USA TODAY Sports
1. Read this.
2. And then focus on this part in particular:
(Craggs:) We did what we could to get those "critical components," but we weren’t betting our shirts that Notre Dame or anyone from the Te’o camp would to talk to us. It’s fun to imagine some frictionless plane of journalism where potentially hostile sources return phone calls and grudgingly fill in all the blanks out of some sense of duty to the truth, but that’s now what we were working with.
3. That "Frictionless plane" doesn't exist. Anyone who's dealt with the onion of PR, SIDs, agents, family, handlers, or anyone else standing between you and an honest answer from the subject knows what's at the middle: nothing, a trained hollowness incapable of giving any answer to a question.
4. Worse still, when confronted with a story like the Te'o case, the subjects themselves--Notre Dame and Te'o--might just outright lie or ignore the question. Even if Deadspin had contacted them, what answers do you think they would have given regarding well-researched facts the reporters and writers had already established? Did you see Jack Swarbrick and Te'o talk in the days following the incident? Do you think calling them would have accomplished anything besides tipping the story, making things worse, and sending the Te'o camp scrambling to look for a soft, questions-free landing place to offload a couched, vague PR statement?
5. The playbook for crisis response is now so fucked and truth-y that in many cases it makes contacting the parties involved a solicitation of a polished lie. Deadspin could have contacted Te'o and Notre Dame. They would have gotten nothing, since that is the ingrained reaction of organizations to inquiry: issue a statement saying nothing, and then find a sympathetic ear to tell their story in exchange for future access.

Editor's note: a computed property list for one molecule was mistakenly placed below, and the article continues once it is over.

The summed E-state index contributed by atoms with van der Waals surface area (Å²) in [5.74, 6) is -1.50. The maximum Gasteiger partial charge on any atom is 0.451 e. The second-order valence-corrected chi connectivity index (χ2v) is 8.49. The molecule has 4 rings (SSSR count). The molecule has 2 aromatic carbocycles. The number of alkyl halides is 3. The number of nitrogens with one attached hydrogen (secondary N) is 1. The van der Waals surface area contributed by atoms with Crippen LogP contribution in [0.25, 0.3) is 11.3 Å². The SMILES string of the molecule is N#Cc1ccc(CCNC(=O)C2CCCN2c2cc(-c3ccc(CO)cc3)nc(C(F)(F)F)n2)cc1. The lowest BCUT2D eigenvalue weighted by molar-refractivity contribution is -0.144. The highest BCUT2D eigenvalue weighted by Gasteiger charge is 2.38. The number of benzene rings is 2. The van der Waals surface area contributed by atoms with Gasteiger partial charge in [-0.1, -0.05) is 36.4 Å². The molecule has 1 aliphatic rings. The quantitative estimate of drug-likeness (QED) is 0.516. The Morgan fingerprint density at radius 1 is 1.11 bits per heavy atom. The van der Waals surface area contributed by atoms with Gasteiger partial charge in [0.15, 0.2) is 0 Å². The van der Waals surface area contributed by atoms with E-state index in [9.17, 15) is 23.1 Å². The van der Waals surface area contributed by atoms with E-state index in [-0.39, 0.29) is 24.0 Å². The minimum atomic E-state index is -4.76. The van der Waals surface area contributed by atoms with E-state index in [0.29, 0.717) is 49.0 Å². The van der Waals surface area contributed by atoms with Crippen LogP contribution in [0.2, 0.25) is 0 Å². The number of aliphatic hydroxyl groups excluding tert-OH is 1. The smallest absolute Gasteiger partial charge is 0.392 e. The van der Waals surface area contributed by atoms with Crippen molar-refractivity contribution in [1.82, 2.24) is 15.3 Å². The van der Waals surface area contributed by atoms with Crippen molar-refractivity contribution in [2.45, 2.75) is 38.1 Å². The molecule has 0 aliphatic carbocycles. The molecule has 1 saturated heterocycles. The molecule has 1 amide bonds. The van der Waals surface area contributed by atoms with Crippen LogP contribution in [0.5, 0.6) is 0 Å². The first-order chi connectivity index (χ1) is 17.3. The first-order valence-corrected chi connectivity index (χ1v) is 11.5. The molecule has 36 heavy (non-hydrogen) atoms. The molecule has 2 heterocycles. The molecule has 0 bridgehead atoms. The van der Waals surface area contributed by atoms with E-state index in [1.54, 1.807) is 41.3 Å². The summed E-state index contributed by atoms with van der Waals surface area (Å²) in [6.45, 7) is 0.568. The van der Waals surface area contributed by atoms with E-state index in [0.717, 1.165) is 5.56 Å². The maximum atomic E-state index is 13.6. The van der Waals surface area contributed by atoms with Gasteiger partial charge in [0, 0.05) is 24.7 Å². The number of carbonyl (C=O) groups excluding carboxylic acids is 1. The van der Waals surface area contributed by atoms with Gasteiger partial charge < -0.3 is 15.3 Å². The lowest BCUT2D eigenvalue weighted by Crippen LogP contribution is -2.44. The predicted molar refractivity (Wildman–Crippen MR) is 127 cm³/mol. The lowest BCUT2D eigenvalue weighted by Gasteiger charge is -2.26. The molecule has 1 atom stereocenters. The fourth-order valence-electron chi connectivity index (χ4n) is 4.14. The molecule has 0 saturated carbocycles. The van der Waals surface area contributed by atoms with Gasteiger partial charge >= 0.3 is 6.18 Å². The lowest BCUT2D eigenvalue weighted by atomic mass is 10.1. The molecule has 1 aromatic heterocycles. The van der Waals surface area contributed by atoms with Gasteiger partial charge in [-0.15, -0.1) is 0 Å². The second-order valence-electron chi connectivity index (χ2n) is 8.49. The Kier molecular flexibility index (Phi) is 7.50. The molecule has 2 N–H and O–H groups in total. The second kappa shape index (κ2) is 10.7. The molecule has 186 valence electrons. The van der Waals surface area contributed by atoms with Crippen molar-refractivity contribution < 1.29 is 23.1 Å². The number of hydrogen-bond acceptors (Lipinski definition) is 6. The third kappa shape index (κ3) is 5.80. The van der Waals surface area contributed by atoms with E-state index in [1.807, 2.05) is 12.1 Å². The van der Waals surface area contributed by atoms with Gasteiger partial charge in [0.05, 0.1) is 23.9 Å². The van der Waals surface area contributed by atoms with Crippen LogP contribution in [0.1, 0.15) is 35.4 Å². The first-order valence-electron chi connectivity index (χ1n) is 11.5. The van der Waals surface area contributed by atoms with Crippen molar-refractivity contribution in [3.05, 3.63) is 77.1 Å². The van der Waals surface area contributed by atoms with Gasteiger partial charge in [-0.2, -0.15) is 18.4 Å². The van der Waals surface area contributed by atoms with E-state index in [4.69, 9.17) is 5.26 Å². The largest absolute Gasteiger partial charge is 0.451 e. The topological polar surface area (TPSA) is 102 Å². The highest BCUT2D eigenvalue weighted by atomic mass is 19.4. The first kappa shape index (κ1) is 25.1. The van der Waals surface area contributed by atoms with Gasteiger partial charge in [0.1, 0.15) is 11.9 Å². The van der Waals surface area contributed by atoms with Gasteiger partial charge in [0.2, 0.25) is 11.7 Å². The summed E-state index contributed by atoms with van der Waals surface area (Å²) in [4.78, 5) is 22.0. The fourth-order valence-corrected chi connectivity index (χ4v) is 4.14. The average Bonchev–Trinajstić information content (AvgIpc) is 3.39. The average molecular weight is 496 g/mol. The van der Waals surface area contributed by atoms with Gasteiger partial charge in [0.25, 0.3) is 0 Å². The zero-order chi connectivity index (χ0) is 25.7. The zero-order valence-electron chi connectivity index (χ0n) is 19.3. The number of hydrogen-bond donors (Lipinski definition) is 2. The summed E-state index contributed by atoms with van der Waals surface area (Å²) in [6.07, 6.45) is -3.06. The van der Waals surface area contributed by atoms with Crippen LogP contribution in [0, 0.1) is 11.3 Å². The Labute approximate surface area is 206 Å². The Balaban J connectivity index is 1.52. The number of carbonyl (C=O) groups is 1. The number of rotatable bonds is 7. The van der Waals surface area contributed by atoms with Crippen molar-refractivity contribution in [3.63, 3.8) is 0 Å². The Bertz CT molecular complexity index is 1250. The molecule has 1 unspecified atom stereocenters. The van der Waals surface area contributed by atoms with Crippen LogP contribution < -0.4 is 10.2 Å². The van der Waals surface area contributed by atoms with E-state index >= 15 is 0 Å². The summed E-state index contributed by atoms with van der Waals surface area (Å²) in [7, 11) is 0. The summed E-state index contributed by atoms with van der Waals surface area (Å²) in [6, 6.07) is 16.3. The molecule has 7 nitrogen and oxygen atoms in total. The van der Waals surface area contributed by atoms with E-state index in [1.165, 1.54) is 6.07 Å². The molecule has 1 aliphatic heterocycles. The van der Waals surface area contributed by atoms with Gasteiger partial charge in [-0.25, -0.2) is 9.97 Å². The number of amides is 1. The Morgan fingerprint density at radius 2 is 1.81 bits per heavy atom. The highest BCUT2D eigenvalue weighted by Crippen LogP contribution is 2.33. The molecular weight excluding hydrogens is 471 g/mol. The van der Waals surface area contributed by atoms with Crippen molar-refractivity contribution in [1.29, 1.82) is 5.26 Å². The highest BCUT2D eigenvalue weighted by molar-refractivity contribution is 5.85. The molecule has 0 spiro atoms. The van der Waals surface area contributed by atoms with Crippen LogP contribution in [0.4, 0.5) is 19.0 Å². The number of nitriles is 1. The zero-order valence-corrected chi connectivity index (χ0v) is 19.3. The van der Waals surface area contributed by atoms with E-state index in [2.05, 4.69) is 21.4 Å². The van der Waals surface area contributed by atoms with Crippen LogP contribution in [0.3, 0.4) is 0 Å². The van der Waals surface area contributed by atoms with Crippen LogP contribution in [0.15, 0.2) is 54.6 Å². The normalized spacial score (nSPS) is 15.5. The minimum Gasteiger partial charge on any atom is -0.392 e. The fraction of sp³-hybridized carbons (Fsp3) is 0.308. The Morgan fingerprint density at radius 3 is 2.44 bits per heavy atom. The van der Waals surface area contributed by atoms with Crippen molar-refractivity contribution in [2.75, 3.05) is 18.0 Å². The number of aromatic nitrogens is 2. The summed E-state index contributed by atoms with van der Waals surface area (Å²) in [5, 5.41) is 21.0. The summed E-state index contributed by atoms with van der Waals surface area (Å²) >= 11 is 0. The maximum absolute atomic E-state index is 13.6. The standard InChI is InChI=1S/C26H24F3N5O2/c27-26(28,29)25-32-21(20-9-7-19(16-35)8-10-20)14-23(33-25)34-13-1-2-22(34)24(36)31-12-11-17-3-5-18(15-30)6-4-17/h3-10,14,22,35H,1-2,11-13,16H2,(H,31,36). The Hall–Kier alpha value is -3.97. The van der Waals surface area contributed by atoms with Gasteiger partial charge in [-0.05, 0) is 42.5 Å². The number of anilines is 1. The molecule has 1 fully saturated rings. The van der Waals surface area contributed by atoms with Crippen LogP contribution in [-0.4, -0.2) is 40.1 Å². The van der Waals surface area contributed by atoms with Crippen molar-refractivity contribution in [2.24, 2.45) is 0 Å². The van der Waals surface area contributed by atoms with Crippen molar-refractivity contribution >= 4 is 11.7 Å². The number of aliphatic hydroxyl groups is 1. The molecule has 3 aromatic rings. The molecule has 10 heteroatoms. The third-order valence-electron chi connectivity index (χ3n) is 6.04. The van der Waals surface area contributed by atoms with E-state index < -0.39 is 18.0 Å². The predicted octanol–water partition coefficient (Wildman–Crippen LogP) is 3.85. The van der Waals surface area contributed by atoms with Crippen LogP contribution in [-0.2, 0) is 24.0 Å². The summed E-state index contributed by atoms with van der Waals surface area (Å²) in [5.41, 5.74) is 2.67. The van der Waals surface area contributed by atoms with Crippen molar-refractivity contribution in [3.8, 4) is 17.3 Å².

6. That's not just an online/blog problem. It's something I know mainstream journalists struggle with, too.
7. The response from schools/teams/etc. will be that they will work with those who vet their sources, are "responsible," and practice good journalism. Some may mean this, but most mean doing things easily, stepping on no toes, and letting the subject act as dominant partner in the relationship. This assumes your subject or interlocutor is not hostile from the start when in fact they are, from the start, opposed to telling you anything.
8. Starting on a war footing with the subject seems extreme, but it's way closer to the truth than the kind of hagiography that made the Paterno/Sandusky case and Te'o so jarring. Deadspin starts with wary hostility for a lot of reasons, but the most compelling to me is that it builds a necessary skepticism into process from the start. It is honesty, the sort that only seems like open warfare to those who'd prefer the parlor politics of easy entertainment journalism.
9. TL; DR. If someone's going to deny you equal footing from the start, then start chopping at the knees until you see eye-to-eye.
10. If someone asks you stupid questions, they deserve the answers they get, particularly if they rely on a Girl Scout cookie joke to play gotcha at the end.